Style and Technique

(Comprehensive Guide to Short Stories, Critical Edition)

Tan describes herself as a lover of language, not a scholar of English. Therefore, it is her translation into English of what she calls her mother’s internal language that is at the heart of this story. Drawing the reader into the story, the narrator directs the reader through a world in which readers experience the power of a rich, colorful language. For example, when Mother Woo characterizes Auntie Lindo’s daughter, an accomplished chess player at a young age, as “best tricky,” the reader knows not only what it means but also how it sounds. This brand of English, often called fractured or broken, becomes a vernacular that captures the tone and color of the experience of growing up in a bilingual environment.

Further illustrating the conflict between Chinese mother and American-born daughter, the spoken language of the two creates a verbal duel. For example, when June demands that her mother look at who she really is, saying “I’m not a genius!” her mother responds with, “Who ask you be genius?” The mother’s question, although incomplete grammatically, projects her confusion over being unable to understand her daughter’s anger or ungratefulness.

The language also characterizes the rich, layered texture of a household built on two languages and two cultures, which often are combined to form, for example, a Chinese Shirley Temple. As her mother offers her the piano, the tense shift in her words is purposeful: “You could been genius if you want to.” Even though it starts in the past, the sentence ends in the present, indicating to June and to the reader that it is not too late for June to find her genius. Ultimately, it is Tan’s command of the “Englishes” that transforms the short story into one that captures not only her mother’s voice but also other mothers’ voices that have been silenced or, at best, standardized into an “imperfect” English that does not convey their essence, their internal language.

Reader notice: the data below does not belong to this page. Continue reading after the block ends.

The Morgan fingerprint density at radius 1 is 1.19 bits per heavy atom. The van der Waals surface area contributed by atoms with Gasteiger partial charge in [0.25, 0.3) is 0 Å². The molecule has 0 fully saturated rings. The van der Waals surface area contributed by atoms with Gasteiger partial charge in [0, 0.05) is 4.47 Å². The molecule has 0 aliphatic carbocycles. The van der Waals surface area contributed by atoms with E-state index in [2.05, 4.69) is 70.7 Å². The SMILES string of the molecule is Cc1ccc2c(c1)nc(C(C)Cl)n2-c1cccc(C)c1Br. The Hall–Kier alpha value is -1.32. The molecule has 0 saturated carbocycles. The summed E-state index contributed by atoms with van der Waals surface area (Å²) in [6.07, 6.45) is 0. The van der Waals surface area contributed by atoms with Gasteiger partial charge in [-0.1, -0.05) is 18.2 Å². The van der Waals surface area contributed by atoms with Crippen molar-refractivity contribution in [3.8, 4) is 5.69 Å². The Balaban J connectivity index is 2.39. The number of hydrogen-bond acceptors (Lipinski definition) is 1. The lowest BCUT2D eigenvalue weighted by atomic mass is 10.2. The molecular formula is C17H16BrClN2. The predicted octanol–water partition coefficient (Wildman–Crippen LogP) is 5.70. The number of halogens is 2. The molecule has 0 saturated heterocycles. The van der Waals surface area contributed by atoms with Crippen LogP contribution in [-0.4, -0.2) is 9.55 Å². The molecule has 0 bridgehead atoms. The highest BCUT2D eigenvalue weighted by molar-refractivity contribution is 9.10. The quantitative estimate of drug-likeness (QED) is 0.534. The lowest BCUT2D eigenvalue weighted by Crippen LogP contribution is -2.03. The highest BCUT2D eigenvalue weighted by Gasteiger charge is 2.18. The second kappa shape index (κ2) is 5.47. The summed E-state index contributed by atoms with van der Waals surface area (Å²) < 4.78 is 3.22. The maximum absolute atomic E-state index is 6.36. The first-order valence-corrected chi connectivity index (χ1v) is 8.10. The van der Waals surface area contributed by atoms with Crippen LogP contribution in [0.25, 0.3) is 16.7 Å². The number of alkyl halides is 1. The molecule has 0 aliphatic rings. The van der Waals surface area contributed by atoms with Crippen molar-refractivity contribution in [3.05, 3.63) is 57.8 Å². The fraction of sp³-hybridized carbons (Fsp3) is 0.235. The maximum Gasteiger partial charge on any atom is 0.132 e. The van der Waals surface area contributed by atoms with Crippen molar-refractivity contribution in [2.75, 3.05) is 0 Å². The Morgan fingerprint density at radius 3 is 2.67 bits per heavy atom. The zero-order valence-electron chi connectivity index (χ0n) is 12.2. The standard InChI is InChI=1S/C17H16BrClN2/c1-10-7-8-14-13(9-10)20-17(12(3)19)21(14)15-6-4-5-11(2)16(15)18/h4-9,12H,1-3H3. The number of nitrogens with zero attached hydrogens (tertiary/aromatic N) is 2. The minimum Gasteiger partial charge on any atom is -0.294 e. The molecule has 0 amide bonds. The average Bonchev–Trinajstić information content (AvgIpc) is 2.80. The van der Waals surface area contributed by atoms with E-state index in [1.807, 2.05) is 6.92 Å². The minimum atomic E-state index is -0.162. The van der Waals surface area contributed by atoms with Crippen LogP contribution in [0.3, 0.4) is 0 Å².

Historical Context

(Short Stories for Students)

Chinese Immigration to America
San Francisco was (and still is) one of the largest Chinese-American communities in the United...

(The entire section is 579 words.)

Literary Style

(Short Stories for Students)

All the stories in The Joy Luck Club are interlocking personal narratives in different voices. Because the...

(The entire section is 491 words.)

Ideas for Group Discussions

(Beacham's Encyclopedia of Popular Fiction)

In "Two Kinds" Tan explores the complex and often difficult relationships between mothers and daughters. In particular, she looks at the...

(The entire section is 212 words.)

Social Concerns

(Beacham's Encyclopedia of Popular Fiction)

Amy Tan's "Two Kinds" is the last story in the second of four sections of her immensely successful first book, The Joy Luck Club. Tan...

(The entire section is 828 words.)

Topics for Further Study

(Short Stories for Students)

What does Jing-mei expect will happen at the recital? Does she plan to give the kind of performance that she gives? Why or why not?


(The entire section is 161 words.)

Literary Precedents

(Beacham's Encyclopedia of Popular Fiction)

Tan herself cites Maxine Hong Kingston's The Woman Warrior (1976), Kingston's memoir of her bicultural childhood, as a major influence...

(The entire section is 45 words.)


(Beacham's Encyclopedia of Popular Fiction)

"Two Kinds" is a part of the film version of The Joy Luck Club. Tan wrote the screenplay (with Ronald Bass) for the adaptation of her...

(The entire section is 73 words.)

Media Adaptations

(Short Stories for Students)

"Two Kinds’’ is a part of the film version of The Joy Luck Club. Tan wrote the screenplay (with Ronald Bass) for this adaptation...

(The entire section is 73 words.)

What Do I Read Next?

(Short Stories for Students)

The Woman Warrior (1976) is Maxine Hong Kingston's memoir of her bi-cultural childhood. Tan cites it as an influence on her fiction....

(The entire section is 48 words.)

Bibliography and Further Reading

(Short Stories for Students)

Angier, Carole, Review, in New Statesman and Society, June 30, 1989, p. 35.

Huntley, E. D., Amy...

(The entire section is 174 words.)


(Comprehensive Guide to Short Stories, Critical Edition)

Duke, Lynne. “The Secrets Silence Holds.” The Washington Post, March 15, 2001, p. C1.

Gee, Alison Singh. “A Life on the Brink.” People Weekly 55, no. 18 (May 7, 2001): 85-88.

Gray, Paul. “The Joys and Sorrows of Amy Tan.” Time 157, no. 7 (February 19, 2001): 72-75.

Hamilton, Patricia L. “Feng Shui, Astrology, and the Five Elements: Traditional Chinese Belief in Amy Tan’s The Joy Luck Club.MELUS 24, no. 2 (Summer, 1999): 125-146.

Lyall, Sarah. “At Home with Amy Tan: In the Country of the Spirits.” The New York Times, December 28, 1995, p. C1.

Ma, Sheng-mei. “Chinese and Dogs in Amy Tan’s The Hundred Secret Senses.” MELUS 26, no. 1 (Spring, 2001): 29-45.

Mason, Deborah. “A Not-So-Dutiful Daughter.” The New York Times Book Review, November 23, 2003, 30.

Shear, Walter. “Generational Differences and the Diaspora in The Joy Luck Club.” Critique: Studies in Modern Fiction 34, no. 3 (Spring, 1993): 193-199.